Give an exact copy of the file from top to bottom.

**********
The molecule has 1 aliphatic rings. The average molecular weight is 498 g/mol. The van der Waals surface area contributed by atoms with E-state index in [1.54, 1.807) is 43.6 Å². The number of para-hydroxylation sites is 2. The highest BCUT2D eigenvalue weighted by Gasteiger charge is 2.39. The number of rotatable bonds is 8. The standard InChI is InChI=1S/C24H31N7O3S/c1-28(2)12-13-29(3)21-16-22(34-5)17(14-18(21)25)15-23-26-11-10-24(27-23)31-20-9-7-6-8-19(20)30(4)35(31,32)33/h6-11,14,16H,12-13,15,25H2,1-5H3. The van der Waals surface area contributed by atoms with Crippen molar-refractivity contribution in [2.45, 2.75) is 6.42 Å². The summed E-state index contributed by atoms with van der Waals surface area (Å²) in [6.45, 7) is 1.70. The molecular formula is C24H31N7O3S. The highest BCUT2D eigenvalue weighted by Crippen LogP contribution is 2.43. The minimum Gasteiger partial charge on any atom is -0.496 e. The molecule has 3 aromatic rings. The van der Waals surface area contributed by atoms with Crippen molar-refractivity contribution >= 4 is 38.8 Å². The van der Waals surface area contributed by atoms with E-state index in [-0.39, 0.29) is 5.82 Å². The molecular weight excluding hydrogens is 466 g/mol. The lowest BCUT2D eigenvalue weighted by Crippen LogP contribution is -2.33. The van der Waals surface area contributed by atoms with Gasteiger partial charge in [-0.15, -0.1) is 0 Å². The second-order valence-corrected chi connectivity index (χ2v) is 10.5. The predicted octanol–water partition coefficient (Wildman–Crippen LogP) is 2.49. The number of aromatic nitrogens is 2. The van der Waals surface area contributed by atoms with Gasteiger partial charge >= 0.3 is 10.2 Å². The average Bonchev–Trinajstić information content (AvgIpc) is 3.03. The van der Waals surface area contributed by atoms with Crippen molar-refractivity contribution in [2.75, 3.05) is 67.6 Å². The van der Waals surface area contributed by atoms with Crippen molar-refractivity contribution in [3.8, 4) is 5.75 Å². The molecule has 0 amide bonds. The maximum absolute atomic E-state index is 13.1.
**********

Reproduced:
The molecule has 1 aliphatic rings. The average molecular weight is 498 g/mol. The van der Waals surface area contributed by atoms with E-state index in [1.54, 1.807) is 43.6 Å². The number of para-hydroxylation sites is 2. The highest BCUT2D eigenvalue weighted by Gasteiger charge is 2.39. The number of rotatable bonds is 8. The standard InChI is InChI=1S/C24H31N7O3S/c1-28(2)12-13-29(3)21-16-22(34-5)17(14-18(21)25)15-23-26-11-10-24(27-23)31-20-9-7-6-8-19(20)30(4)35(31,32)33/h6-11,14,16H,12-13,15,25H2,1-5H3. The van der Waals surface area contributed by atoms with Crippen molar-refractivity contribution in [2.45, 2.75) is 6.42 Å². The summed E-state index contributed by atoms with van der Waals surface area (Å²) in [6.45, 7) is 1.70. The molecular formula is C24H31N7O3S. The highest BCUT2D eigenvalue weighted by Crippen LogP contribution is 2.43. The minimum Gasteiger partial charge on any atom is -0.496 e. The molecule has 3 aromatic rings. The van der Waals surface area contributed by atoms with Crippen molar-refractivity contribution >= 4 is 38.8 Å². The van der Waals surface area contributed by atoms with E-state index in [-0.39, 0.29) is 5.82 Å². The molecular weight excluding hydrogens is 466 g/mol. The lowest BCUT2D eigenvalue weighted by Crippen LogP contribution is -2.33. The van der Waals surface area contributed by atoms with Gasteiger partial charge in [-0.15, -0.1) is 0 Å². The second-order valence-corrected chi connectivity index (χ2v) is 10.5. The predicted octanol–water partition coefficient (Wildman–Crippen LogP) is 2.49. The number of aromatic nitrogens is 2. The van der Waals surface area contributed by atoms with Gasteiger partial charge >= 0.3 is 10.2 Å². The average Bonchev–Trinajstić information content (AvgIpc) is 3.03. The van der Waals surface area contributed by atoms with Crippen molar-refractivity contribution in [2.75, 3.05) is 67.6 Å². The van der Waals surface area contributed by atoms with Crippen molar-refractivity contribution in [3.8, 4) is 5.75 Å². The molecule has 0 amide bonds. The maximum absolute atomic E-state index is 13.1.